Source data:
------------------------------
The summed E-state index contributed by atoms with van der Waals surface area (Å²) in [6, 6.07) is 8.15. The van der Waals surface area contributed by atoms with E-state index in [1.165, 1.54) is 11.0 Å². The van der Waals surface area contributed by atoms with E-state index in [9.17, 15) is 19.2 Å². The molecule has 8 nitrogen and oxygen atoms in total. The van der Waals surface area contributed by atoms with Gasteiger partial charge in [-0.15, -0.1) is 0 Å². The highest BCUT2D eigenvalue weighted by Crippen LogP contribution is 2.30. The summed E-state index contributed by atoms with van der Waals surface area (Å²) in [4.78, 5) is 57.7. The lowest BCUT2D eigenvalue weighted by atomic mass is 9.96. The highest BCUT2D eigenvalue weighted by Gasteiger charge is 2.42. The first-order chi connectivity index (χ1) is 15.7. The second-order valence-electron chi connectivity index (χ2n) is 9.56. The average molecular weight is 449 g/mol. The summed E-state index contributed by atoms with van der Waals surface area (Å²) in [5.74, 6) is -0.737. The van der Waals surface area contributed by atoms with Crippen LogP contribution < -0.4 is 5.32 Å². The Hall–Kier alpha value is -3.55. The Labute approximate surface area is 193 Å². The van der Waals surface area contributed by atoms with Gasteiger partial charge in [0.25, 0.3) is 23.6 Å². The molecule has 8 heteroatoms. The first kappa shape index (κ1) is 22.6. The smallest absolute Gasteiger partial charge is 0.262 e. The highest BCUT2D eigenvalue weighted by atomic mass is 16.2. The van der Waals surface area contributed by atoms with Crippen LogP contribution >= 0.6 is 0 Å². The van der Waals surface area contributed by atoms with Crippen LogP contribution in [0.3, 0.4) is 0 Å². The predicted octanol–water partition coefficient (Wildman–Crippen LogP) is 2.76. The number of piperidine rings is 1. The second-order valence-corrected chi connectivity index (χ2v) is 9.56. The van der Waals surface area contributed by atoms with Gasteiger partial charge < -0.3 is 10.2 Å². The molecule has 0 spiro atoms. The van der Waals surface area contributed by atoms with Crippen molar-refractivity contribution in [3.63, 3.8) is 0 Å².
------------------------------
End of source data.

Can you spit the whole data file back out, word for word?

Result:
The summed E-state index contributed by atoms with van der Waals surface area (Å²) in [6, 6.07) is 8.15. The van der Waals surface area contributed by atoms with E-state index in [1.165, 1.54) is 11.0 Å². The van der Waals surface area contributed by atoms with E-state index in [9.17, 15) is 19.2 Å². The molecule has 8 nitrogen and oxygen atoms in total. The van der Waals surface area contributed by atoms with Gasteiger partial charge in [-0.15, -0.1) is 0 Å². The highest BCUT2D eigenvalue weighted by Crippen LogP contribution is 2.30. The summed E-state index contributed by atoms with van der Waals surface area (Å²) in [4.78, 5) is 57.7. The lowest BCUT2D eigenvalue weighted by atomic mass is 9.96. The highest BCUT2D eigenvalue weighted by Gasteiger charge is 2.42. The first-order chi connectivity index (χ1) is 15.7. The second-order valence-electron chi connectivity index (χ2n) is 9.56. The average molecular weight is 449 g/mol. The summed E-state index contributed by atoms with van der Waals surface area (Å²) in [5.74, 6) is -0.737. The van der Waals surface area contributed by atoms with Crippen LogP contribution < -0.4 is 5.32 Å². The Hall–Kier alpha value is -3.55. The Labute approximate surface area is 193 Å². The van der Waals surface area contributed by atoms with Gasteiger partial charge in [0.25, 0.3) is 23.6 Å². The molecule has 8 heteroatoms. The first kappa shape index (κ1) is 22.6. The smallest absolute Gasteiger partial charge is 0.262 e. The highest BCUT2D eigenvalue weighted by atomic mass is 16.2. The van der Waals surface area contributed by atoms with Crippen LogP contribution >= 0.6 is 0 Å². The van der Waals surface area contributed by atoms with Crippen LogP contribution in [0.3, 0.4) is 0 Å². The predicted octanol–water partition coefficient (Wildman–Crippen LogP) is 2.76. The number of piperidine rings is 1. The second-order valence-corrected chi connectivity index (χ2v) is 9.56. The van der Waals surface area contributed by atoms with Gasteiger partial charge < -0.3 is 10.2 Å². The molecule has 0 spiro atoms. The van der Waals surface area contributed by atoms with Crippen molar-refractivity contribution in [3.63, 3.8) is 0 Å².